My initial response was heartily to endorse his first idea, which is to make it easy for journalists to know when someone has commented on something they have written, so that they can respond.
People sometimes comment on blog posts you have written weeks ago, and unless there's some kind of alert system to tell you, it's easy to miss them.
In more general terms, I'd like to see news organisations develop content management systems which are designed to get journalists doing the things they (presumably) want them to do.
Let me see what's happened to something after I've written it - not only whether there have been any comments, but whether anyone has even read it.
And when inputting stories, provide a way for me to provide links to go with it, if appropriate. As I said before, encouraging hacks to set up delicious accounts is all very well, but it won't happen.
I also have my doubts about how many of our readers actually use services like delicious. You end up with a situation where newspapers embrace these services because we think readers want us to, and then try to educate our readers on how to use them.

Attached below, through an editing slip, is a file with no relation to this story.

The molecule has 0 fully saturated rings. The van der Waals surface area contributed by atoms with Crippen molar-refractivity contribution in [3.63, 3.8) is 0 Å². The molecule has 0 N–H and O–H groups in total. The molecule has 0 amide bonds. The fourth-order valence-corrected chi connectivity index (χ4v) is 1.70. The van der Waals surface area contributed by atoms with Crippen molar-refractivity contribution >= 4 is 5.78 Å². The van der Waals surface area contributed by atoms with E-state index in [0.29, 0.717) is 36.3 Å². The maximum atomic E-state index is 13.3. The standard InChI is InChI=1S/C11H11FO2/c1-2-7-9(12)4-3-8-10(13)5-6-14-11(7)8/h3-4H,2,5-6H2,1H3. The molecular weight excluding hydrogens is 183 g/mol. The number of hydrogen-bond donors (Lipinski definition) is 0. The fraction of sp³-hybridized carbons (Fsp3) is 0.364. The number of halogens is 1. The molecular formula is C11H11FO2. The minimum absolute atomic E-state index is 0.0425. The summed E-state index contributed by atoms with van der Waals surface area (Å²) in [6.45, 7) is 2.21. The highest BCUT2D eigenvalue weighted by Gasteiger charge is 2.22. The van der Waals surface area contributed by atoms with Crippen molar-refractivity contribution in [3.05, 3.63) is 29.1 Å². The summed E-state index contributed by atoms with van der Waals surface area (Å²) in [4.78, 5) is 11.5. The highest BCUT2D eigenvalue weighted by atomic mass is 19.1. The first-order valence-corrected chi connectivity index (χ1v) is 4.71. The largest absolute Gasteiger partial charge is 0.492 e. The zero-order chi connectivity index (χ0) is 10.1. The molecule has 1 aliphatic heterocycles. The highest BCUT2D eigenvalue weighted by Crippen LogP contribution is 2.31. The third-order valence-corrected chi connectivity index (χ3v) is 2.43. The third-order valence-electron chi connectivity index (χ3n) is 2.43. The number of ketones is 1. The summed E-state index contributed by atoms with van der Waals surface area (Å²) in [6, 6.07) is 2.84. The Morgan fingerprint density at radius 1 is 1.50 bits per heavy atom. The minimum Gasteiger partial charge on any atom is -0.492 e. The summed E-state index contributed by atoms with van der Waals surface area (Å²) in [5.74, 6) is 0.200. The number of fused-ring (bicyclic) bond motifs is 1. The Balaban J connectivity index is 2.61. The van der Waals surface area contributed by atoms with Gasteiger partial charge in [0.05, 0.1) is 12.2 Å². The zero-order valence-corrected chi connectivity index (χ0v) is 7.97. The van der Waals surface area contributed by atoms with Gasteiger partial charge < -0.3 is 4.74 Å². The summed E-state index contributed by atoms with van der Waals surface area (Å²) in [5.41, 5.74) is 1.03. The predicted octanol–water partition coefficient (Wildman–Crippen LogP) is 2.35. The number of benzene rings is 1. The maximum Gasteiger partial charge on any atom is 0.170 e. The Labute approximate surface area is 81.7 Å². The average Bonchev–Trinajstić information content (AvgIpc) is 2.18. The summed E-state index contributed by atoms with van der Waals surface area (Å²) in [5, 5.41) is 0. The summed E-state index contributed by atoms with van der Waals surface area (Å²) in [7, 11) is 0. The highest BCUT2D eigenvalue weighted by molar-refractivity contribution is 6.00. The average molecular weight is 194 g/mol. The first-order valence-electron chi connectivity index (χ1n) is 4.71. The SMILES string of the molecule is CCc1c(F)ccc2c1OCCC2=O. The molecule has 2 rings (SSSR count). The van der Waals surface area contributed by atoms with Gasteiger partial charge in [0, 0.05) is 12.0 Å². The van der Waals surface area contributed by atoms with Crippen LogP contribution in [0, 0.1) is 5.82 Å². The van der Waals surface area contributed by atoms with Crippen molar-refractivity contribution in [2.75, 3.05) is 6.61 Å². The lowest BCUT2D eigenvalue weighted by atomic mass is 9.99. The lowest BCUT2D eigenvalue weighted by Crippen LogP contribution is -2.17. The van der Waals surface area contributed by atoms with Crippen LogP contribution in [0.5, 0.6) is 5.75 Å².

Links can be very useful with a story, but they should simply be placed on our websites next to the story itself, as the BBC does already.
The debate I referred to earlier on Jo Geary's blog has taken in a lot of issues, but one of them I think boils down to the idea that journalists need to take the reins themselves, as the businesses they work for are incapable of providing leadership (and I'm not suggesting that's Jo's view, just one of the views that seems to have emerged from the many comments and blog posts from various people).
I don't agree with that. We are seeing leadership from Trinity Mirror and, in any case, I believe that's where it has to come from.
My advice to any newspaper business hoping to get journalists to embrace new media is this:
- Make it easy for them.
- Tell them to do it. It will happen.